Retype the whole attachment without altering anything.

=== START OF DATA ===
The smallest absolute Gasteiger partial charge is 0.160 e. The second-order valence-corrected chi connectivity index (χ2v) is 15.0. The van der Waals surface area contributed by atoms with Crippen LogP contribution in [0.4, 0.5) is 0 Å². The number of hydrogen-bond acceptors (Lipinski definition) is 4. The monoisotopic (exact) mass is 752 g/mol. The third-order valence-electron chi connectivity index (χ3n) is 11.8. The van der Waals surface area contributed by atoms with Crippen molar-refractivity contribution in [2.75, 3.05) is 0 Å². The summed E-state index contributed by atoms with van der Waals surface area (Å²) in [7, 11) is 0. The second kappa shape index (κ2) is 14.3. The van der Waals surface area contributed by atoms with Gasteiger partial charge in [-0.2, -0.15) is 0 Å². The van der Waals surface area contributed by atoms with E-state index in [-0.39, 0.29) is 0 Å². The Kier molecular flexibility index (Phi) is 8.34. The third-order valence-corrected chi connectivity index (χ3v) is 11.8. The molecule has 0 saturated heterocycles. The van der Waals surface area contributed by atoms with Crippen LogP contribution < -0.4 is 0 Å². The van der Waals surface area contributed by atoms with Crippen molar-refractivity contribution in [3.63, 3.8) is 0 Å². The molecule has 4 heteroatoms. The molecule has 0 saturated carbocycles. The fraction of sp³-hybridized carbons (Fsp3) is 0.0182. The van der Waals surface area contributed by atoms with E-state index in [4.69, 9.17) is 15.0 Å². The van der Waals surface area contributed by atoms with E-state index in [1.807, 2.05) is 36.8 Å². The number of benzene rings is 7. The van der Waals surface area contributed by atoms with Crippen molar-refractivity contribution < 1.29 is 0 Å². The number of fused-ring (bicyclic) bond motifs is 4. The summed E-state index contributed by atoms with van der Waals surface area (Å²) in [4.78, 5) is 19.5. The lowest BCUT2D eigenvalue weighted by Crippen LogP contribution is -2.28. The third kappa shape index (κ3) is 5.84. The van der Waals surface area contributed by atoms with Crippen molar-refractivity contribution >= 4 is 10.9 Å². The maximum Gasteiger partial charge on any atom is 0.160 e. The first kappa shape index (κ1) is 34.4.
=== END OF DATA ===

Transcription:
The smallest absolute Gasteiger partial charge is 0.160 e. The second-order valence-corrected chi connectivity index (χ2v) is 15.0. The van der Waals surface area contributed by atoms with Crippen LogP contribution in [0.4, 0.5) is 0 Å². The number of hydrogen-bond acceptors (Lipinski definition) is 4. The monoisotopic (exact) mass is 752 g/mol. The third-order valence-electron chi connectivity index (χ3n) is 11.8. The van der Waals surface area contributed by atoms with Crippen molar-refractivity contribution in [2.75, 3.05) is 0 Å². The summed E-state index contributed by atoms with van der Waals surface area (Å²) in [7, 11) is 0. The second kappa shape index (κ2) is 14.3. The van der Waals surface area contributed by atoms with Gasteiger partial charge in [-0.2, -0.15) is 0 Å². The van der Waals surface area contributed by atoms with E-state index in [-0.39, 0.29) is 0 Å². The Kier molecular flexibility index (Phi) is 8.34. The third-order valence-corrected chi connectivity index (χ3v) is 11.8. The molecule has 0 saturated heterocycles. The van der Waals surface area contributed by atoms with Crippen LogP contribution < -0.4 is 0 Å². The van der Waals surface area contributed by atoms with Crippen molar-refractivity contribution in [3.63, 3.8) is 0 Å². The molecule has 4 heteroatoms. The molecule has 0 saturated carbocycles. The fraction of sp³-hybridized carbons (Fsp3) is 0.0182. The van der Waals surface area contributed by atoms with E-state index in [4.69, 9.17) is 15.0 Å². The van der Waals surface area contributed by atoms with E-state index in [1.807, 2.05) is 36.8 Å². The number of benzene rings is 7. The van der Waals surface area contributed by atoms with Crippen molar-refractivity contribution < 1.29 is 0 Å². The number of fused-ring (bicyclic) bond motifs is 4. The summed E-state index contributed by atoms with van der Waals surface area (Å²) in [4.78, 5) is 19.5. The lowest BCUT2D eigenvalue weighted by Crippen LogP contribution is -2.28. The third kappa shape index (κ3) is 5.84. The van der Waals surface area contributed by atoms with Crippen molar-refractivity contribution >= 4 is 10.9 Å². The maximum Gasteiger partial charge on any atom is 0.160 e. The first kappa shape index (κ1) is 34.4.